Building a border wall against Mexico was Trump’s signature campaign promise when running for president in 2016. It is also at the core of his tough immigration policy that not only has appealed to his electoral base, but also is viewed by experts as a key political leverage for his re-election in 2020.
“That is the heart of his campaign. That is why the base loves him,” political analyst Fareed Zakaria said in an appearance on CNN last Friday. A latest CBS News/YouGov poll showed only 35 percent of those polled approve of Trump’s handling of the government shutdown, and a majority disapprove. Only 33 percent approve of the Democrats, while relatively more people are unsure.
The shutdown is increasingly morphing into something more than a political drama, as the damage on economy becomes ever more evident. White House estimates that the shutdown will likely reduce quarterly U.S. gross domestic product by 0.1 percent every two weeks that it continues. Based on that, the Center for American Progress, a Washington think tank, predicted that the biweekly loss in economic output would be 5 billion dollars, “or 15 million dollars per hour.”
Effect on markets
The U.S. Chamber of Commerce, a lobbying group for business interests, published an open letter on its website, saying “the adverse consequences of the shutdown are wide and growing.” It said small businesses, companies filing initial public offerings (IPOs), manufacturers and brewers awaiting sales approvals, processing of imports, tariff exclusion requests, mortgage approvals, as well as grants, contracts, and payments for goods and services that have already been provided are all delayed. “With each passing day, the situation will only get worse.”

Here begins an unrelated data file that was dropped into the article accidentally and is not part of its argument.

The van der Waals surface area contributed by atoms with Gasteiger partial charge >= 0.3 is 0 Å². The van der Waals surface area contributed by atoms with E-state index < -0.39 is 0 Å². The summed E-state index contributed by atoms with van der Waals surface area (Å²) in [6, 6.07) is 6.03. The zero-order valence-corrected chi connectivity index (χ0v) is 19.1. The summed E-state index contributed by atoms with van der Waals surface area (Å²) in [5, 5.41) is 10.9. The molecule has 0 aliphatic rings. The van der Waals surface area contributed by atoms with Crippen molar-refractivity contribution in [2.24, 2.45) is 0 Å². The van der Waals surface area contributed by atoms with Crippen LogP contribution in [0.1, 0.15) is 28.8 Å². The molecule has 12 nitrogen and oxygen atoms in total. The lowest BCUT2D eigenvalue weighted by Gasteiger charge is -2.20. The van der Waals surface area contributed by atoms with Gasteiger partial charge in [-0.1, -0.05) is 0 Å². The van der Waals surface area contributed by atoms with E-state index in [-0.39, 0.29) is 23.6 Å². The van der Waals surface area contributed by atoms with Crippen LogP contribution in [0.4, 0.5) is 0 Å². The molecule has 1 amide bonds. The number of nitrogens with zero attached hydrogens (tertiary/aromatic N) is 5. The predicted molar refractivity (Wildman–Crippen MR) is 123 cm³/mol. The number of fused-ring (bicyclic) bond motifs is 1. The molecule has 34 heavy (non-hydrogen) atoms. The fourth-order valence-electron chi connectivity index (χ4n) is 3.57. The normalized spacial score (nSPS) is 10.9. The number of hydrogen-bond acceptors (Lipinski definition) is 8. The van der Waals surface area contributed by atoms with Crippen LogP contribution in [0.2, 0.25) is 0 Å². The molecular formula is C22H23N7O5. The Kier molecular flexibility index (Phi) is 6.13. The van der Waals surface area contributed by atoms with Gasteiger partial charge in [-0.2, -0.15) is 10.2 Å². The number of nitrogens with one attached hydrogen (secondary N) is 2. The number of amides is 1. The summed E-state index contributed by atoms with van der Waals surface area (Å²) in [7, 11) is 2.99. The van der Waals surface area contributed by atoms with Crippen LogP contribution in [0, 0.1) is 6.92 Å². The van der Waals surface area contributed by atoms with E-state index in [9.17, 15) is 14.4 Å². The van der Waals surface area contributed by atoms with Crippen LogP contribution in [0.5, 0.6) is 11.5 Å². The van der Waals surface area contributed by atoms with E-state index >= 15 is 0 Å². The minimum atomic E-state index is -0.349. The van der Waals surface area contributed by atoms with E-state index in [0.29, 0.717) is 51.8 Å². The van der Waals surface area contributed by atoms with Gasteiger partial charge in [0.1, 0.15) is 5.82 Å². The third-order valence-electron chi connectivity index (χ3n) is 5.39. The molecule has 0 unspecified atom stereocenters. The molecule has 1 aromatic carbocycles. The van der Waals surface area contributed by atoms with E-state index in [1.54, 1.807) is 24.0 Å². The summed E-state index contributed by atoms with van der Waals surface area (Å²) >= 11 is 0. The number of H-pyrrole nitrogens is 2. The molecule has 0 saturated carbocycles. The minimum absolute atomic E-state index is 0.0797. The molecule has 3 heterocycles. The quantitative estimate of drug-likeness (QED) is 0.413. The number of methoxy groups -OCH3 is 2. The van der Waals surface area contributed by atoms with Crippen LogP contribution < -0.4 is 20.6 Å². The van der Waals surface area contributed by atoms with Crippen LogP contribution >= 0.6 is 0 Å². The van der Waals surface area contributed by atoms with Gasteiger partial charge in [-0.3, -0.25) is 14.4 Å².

During the week ending last Friday, no IPO priced on the Nasdaq Stock Market. “As expected, no IPOs priced this past week. And thanks to the government shutdown, no IPOs launched roadshows, either,” Nasdaq said on its website. U.S. Federal Reserve Chairman Jerome Powell said at the Economic Club of Washington that a prolonged shutdown could harm the U.S. economy and make it more difficult for the Fed to assess the state of the economy.
“If we have an extended shutdown, I do think that would show up in the data pretty clearly,” Powell said. If the shutdown lasts through January, the U.S. Department of Commerce won’t be able to release key data on economic growth, consumer spending and personal income. “We would have a less clear picture into the economy if it were to go on much longer,” said Powell.
Fitch Ratings has warned of a possible downgrading of the U.S. Triple-A credit rating. “If this shutdown continues to March 1 and the debt ceiling becomes a problem several months later, we may need to start thinking about the policy framework, the inability to pass a budget … and whether all of that is consistent with triple-A,” James McCormack, Fitch’s global head of sovereign ratings, told an event in London last Wednesday.